As part of the follow-up to the 2016 TacklingPovertyNZ workshop tour, we will be posting one blog a day over the next few weeks to accompany the workshop speaker videos published on our YouTube channel.
Watch Mark Anderson, Chair of the Kaikohe Business Association, discuss business and education at the Kaikohe TacklingPovertyNZ one-day workshop on 16 September 2016 in the video below.
Mark shared three key ideas:
1. Big box retail kills provincial towns – he asserted that retail chains, such as the Warehouse, have done enormous damage to the retail and economic fabric of towns like Kaikohe. Locally owned businesses who kept the profits in town have been driven out of business. Mark argued that the benefits of the perceived increase in consumer choice is greatly outweighed by the empty shops, higher unemployment and the fact that nothing you buy can get fixed locally. Currently in Kaikohe, three of the four largest businesses in town are on the Australian and New Zealand stock-market. Mark put the question to participants, ‘how can those shareholder have our interests at heart?’ The current structure erodes local territorial powers; therefore, he argued that if ‘the big guys’ want to come into town, it should be on the community’s terms.
2. Educational refugees – families leave Northland after primary school because of the quality of secondary schooling. Mark outlined how families with sufficient means and a strong interest in their kids’ education are the ones motivated to chase the good schooling, changing the composition of the community. He explained how a ‘healthy community is made up with people from all walks of life with different levels of means’.
3. The Ministry of Education allows schools to become so run down that they become almost unsalvageable – Mark questions whose responsibility at the Ministry of Education it is to intervene and why this is done when it’s almost too late. He asks ‘why weren’t alarm bells rung when the Northland College roll dropped by over 50%?’ He argued that the Ministry is paralysed by indecision and too risk-averse. We need to change decision making and spending in schools – funding shouldn’t be a concern when a school is trying to get back on its feet.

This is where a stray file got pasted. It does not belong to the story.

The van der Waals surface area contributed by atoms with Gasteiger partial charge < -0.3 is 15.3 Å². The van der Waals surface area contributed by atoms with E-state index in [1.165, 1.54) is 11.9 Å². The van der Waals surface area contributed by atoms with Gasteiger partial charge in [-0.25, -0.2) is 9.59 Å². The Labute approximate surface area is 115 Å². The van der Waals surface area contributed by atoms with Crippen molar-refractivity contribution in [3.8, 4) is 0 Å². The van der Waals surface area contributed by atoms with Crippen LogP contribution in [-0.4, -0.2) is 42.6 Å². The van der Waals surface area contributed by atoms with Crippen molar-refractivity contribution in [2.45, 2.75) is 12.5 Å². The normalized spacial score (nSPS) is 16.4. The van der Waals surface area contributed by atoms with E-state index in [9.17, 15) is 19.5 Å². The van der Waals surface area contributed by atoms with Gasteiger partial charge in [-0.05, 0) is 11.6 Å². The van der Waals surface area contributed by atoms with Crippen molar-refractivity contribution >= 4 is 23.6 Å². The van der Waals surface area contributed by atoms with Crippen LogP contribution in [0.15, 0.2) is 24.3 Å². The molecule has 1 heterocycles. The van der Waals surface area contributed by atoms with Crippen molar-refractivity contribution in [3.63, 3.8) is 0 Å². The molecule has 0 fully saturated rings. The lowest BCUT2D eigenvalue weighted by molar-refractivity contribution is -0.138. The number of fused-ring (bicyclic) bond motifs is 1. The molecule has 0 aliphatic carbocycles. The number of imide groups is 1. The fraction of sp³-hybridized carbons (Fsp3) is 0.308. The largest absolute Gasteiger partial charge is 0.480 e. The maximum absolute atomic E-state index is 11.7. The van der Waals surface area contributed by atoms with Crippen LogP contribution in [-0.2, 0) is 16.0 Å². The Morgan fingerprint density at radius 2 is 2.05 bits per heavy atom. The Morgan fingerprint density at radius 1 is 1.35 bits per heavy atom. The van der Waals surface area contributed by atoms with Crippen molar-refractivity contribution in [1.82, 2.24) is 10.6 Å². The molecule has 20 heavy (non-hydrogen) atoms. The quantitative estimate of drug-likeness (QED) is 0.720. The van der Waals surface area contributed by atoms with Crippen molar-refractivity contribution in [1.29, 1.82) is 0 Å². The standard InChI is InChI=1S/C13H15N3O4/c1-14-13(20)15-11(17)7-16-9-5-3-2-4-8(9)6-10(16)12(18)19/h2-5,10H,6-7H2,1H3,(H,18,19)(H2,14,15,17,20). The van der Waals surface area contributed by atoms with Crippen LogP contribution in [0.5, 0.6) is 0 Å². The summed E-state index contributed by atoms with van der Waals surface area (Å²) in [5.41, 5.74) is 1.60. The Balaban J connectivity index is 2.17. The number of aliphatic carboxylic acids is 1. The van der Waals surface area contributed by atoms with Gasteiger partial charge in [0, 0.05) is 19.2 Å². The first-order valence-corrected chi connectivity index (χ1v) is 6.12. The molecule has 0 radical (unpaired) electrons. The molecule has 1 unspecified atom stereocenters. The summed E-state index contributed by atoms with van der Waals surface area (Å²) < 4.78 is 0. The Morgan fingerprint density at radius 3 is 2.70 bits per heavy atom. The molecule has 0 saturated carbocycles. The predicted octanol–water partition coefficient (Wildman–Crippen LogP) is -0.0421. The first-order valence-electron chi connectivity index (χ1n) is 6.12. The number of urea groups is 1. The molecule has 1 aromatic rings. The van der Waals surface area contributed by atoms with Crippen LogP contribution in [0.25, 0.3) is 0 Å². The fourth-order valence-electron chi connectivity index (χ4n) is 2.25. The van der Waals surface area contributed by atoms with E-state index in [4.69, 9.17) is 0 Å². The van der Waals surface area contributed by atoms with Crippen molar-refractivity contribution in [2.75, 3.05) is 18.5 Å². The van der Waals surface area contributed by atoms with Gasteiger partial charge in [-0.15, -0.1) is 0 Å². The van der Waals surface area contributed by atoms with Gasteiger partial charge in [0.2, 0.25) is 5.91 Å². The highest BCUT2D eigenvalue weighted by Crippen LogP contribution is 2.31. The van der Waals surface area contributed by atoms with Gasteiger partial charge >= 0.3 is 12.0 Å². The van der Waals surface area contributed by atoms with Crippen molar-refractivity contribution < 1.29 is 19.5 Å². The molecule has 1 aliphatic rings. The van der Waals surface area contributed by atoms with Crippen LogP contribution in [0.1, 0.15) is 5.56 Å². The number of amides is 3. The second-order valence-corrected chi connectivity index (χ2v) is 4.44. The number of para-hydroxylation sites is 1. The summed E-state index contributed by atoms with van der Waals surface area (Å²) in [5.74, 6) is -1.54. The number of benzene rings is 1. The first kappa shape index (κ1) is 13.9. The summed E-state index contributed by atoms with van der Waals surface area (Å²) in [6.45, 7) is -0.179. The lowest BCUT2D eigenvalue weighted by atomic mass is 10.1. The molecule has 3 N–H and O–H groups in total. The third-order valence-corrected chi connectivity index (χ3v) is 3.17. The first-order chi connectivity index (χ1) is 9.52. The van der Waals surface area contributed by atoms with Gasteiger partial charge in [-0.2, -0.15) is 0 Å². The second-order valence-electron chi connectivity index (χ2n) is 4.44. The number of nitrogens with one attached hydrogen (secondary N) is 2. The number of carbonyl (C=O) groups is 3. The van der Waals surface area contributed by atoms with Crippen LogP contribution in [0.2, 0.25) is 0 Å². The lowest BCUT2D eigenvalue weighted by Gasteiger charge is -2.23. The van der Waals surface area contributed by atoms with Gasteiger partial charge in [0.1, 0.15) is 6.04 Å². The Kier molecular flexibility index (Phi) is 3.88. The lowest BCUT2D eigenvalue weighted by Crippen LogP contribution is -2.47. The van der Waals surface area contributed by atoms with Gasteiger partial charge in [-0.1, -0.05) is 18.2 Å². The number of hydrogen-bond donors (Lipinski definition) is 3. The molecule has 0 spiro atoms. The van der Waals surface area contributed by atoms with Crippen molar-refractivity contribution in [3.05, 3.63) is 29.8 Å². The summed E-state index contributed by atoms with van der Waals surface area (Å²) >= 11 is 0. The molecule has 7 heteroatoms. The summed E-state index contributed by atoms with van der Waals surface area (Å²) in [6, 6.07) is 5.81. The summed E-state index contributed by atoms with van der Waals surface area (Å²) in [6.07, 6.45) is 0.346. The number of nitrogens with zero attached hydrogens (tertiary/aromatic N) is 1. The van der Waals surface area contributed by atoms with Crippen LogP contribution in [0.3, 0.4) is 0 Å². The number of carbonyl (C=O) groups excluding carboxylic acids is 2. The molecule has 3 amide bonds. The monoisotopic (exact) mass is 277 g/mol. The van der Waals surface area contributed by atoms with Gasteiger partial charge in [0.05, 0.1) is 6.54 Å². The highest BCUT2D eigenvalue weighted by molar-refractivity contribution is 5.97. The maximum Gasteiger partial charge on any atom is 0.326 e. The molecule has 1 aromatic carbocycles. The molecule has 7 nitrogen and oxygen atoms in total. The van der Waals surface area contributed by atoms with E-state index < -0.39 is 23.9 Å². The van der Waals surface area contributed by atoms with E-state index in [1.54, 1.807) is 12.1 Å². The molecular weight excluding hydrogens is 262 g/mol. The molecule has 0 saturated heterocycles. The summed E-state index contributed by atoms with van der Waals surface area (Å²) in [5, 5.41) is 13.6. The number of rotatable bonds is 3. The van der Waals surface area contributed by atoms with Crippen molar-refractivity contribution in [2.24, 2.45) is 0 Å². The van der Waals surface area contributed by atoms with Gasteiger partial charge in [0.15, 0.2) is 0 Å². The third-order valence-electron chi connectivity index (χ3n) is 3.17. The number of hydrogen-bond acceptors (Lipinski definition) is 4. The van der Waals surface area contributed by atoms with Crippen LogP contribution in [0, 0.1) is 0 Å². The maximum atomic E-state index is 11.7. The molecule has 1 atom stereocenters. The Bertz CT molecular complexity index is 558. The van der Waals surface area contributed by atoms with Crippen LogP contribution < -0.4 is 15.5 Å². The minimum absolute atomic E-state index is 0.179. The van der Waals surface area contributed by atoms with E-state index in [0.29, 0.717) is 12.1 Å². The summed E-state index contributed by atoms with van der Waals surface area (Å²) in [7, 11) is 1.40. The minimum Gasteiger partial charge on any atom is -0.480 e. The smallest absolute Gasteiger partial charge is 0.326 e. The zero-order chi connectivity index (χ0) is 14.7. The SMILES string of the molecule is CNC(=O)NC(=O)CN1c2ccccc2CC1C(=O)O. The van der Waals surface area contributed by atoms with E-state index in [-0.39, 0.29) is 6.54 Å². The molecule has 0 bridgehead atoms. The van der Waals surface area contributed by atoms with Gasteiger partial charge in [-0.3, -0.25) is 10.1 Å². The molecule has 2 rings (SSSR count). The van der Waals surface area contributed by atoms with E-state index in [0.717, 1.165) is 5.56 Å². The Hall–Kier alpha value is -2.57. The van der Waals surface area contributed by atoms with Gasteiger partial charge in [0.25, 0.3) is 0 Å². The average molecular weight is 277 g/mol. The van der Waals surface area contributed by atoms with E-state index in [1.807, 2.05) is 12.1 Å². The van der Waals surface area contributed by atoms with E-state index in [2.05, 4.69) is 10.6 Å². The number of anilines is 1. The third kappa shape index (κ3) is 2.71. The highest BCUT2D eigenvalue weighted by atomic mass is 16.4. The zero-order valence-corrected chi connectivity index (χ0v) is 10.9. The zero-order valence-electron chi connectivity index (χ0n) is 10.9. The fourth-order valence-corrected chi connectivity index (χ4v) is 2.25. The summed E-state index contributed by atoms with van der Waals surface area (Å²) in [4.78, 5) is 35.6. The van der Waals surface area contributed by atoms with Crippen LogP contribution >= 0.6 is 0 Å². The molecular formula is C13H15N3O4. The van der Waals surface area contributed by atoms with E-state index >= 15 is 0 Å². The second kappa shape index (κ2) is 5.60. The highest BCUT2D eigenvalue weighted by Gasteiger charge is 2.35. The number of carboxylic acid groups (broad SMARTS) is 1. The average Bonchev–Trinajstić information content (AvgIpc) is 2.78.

Mark also shared his suggestion that te reo Māori be compulsory in schools as it ‘enriches one’s life in ways that are often hard to explain’ and positively influences decision making. He closed by saying ‘there is a better way, it starts with allowing our communities to make more decisions about stuff that happens in their own patch’.
About the TacklingPovertyNZ 2016 tour
The 2016 tour was a response to a 2015 three-day workshop that brought together 36 participants aged 18 to 25 representing a diverse range of backgrounds from throughout New Zealand. Participants found that ‘assuming that one solution will work everyone indicates a failure to address cultural disparities and injustices, and an ignorance of the diversity of our population’. The purpose of the 2016 tour was to build and share ideas on how to tackle poverty, come up with local solutions and connect like-minded people within communities.
The Kaikohe workshop was one of six, along with workshops in Queenstown, Manawatu, Rotorua, Gisborne and Kaitaia. A discussion paper for each area visited has been published on our website. These papers are specific to each community and together form a series showcasing insights from individuals who attended a one-day workshop in their local community.
To learn more about the tour, read Working Paper 2017/01 – TacklingPovertyNZ 2016 Tour: Methodology, results and observations here. This paper brings all the outputs from the six workshops together and aims to illustrate the diverse range of challenges and opportunities existing in communities.
In 2017 we would like to build on these findings. There was a lot to learn and digest, and we are still working through what this means in terms of public policy.
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